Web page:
Lonnie Johnson

Lonnie Johnson, inventor of the Super-Soaker water gun, will provide the keynote address at the full-day 2017 Vision Symposium on Thursday, October 19 at St. Louis Community College –Florissant Valley. To register, go to visionstlouis.com.

On Thursday, October 19, the full-day Vision 2017 symposium will offer opportunities for women and minorities in entrepreneurship and science.        

“We wanted to be able to bring our message into the community instead of having it sit in the Cortex community,” said Cheryl Watkins-Moore, director of Bioscience and Entrepreneurial Inclusion for BioSTL. “We try to meet people where they are and talk about innovation where people are.”

To that end, Vision 2017 organizers are partnering with St. Louis Community College –Florissant Valley, which will host the event. All St. Louis Community College students and staff can attend free of charge; the cost for the general public is $10 for students and $20 for adults. 

“This is a really outstanding opportunity for women, underrepresented populations in STEM, and immigrants to come out and learn more about entrepreneurship across the areas of science, IT and manufacturing,” Watkins-Moore said. “And we’ve got a stellar line-up of speakers.”

The keynote speaker at the symposium, among other well-known innovators, will be Lonnie Johnson. His most famous invention? The Super-Soaker water gun, which went from a simple children’s toy to a $200 million business. Aside from that, He also has worked at NASA and continues to innovate today at his Johnson Research and Development Company.

“We are so excited that he is traveling from Atlanta to St. Louis to be our keynote speaker,” said Watkins-Moore. “We want to show him that St. Louis shows up, so we want to encourage people to come out.”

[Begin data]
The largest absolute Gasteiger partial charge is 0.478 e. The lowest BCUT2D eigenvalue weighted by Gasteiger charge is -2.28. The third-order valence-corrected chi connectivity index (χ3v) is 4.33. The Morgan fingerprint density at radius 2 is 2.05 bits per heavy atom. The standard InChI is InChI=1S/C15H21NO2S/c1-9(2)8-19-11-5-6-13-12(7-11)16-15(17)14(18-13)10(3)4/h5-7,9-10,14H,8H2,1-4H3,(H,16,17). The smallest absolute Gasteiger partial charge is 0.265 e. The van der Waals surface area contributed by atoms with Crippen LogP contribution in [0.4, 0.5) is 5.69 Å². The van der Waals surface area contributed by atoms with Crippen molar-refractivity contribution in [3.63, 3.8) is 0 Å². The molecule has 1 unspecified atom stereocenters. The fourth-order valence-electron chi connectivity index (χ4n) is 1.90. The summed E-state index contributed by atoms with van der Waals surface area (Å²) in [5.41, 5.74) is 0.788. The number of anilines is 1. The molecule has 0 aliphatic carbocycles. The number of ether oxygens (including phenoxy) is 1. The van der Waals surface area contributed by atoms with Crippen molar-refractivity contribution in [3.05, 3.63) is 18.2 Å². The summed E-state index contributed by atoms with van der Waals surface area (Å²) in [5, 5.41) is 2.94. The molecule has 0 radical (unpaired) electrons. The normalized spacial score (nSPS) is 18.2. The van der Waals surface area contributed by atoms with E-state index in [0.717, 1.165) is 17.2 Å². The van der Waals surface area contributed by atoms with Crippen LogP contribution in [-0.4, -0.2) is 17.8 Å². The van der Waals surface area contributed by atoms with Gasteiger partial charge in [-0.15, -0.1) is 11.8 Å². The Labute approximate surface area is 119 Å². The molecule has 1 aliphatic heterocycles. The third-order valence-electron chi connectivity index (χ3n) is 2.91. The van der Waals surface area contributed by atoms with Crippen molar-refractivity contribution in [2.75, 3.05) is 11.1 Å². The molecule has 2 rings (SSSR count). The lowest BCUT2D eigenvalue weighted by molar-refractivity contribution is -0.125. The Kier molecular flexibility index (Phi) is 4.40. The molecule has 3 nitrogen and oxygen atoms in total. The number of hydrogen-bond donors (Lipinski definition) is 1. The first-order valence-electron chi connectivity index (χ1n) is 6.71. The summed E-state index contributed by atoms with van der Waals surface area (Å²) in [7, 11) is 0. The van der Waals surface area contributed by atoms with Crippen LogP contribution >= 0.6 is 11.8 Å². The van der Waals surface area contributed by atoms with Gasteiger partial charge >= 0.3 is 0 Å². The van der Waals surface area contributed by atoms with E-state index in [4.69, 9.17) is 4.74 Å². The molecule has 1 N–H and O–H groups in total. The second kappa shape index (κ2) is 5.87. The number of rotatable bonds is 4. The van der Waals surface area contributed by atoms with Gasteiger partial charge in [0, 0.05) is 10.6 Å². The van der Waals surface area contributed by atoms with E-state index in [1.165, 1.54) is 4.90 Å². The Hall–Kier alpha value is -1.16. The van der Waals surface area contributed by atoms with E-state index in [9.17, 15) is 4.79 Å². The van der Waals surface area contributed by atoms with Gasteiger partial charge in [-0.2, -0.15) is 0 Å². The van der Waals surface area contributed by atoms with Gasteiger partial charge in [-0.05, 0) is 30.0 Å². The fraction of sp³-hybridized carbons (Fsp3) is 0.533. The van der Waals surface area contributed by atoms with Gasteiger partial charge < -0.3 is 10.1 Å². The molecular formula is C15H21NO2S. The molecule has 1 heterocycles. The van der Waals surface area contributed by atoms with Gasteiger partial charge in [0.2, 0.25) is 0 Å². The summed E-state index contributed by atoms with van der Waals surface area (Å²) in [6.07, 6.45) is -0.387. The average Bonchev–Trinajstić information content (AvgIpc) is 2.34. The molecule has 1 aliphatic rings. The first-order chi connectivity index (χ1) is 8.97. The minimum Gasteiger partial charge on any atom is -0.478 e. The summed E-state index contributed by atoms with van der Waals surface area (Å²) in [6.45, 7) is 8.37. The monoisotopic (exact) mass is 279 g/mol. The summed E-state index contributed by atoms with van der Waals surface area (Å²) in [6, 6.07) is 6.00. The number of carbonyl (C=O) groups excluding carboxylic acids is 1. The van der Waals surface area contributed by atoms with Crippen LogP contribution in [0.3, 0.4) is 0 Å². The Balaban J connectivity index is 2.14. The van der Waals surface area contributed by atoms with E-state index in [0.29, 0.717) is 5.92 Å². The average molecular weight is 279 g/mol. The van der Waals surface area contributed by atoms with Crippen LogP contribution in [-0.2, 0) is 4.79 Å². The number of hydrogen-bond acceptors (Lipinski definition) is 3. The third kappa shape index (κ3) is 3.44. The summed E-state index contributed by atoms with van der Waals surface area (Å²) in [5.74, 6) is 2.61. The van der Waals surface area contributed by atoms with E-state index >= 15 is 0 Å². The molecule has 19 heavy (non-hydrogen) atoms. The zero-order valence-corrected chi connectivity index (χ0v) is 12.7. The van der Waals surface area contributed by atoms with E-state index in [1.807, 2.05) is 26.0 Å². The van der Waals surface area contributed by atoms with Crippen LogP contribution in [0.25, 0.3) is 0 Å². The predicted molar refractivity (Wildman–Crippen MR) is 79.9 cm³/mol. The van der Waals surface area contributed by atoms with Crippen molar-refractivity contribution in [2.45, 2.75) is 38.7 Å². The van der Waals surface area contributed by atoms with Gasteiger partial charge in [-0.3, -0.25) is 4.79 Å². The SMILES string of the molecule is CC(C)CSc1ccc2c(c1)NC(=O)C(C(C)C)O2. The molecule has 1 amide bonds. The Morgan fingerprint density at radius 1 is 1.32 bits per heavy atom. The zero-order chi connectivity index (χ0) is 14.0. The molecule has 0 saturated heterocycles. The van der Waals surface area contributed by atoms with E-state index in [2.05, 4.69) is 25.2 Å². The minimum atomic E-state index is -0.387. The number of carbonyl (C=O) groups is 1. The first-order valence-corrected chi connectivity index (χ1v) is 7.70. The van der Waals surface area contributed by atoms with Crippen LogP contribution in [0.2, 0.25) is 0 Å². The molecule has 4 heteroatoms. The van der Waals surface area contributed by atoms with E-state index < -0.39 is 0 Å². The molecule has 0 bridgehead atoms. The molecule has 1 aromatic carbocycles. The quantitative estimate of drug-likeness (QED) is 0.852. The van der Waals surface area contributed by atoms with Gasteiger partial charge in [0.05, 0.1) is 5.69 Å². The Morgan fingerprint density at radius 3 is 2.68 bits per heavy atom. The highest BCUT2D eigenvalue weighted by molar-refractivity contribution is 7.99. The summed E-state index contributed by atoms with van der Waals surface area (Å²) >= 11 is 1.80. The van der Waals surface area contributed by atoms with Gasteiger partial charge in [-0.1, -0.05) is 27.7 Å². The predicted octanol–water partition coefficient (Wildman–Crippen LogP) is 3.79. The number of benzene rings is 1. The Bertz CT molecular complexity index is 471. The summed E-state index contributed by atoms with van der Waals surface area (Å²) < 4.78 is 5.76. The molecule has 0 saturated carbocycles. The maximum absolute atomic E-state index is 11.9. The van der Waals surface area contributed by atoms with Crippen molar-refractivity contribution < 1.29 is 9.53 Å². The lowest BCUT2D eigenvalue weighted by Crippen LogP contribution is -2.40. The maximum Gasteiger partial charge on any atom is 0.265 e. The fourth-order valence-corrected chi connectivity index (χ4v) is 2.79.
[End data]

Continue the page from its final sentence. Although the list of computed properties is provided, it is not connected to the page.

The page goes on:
Other speakers and panelists will include Terry Jones, Maxine Clark, Nicole Adewale, Bijal Desai-Ramirez, Jose Ponce, and Cbabi Bayoc. This group of engineers, innovators, and entrepreneurs will share their skills with attendees, then after lunch the conference will split into IT, manufacturing, and bioscience sessions.

The day will end with what Watkins-Moore calls “networking with a purpose.” Attendees will get the chance to connect with panelists, as well as representatives from the groups which are spearheading the conference: BioSTL, MOSAIC St. Louis, the Center for Emerging Technology, the St. Louis Economic Development Partnership, and Black Entrepreneur Weekend.          

“Our goal at the end of the day is that when people come to this event, they’re not just going to leave and say, ‘Oh, I heard some great programming,’” Watkins-Moore said.

“They’re going to walk away with tools, actionable next steps, and introductions into the ecosystem that they can then move further into building their businesses. You don’t have to be a scientist, you don’t have to be a chemist, you just have to be someone with curiosity and trying to understand, ‘How can I start my business?’”

To register, go to visionstlouis.com.

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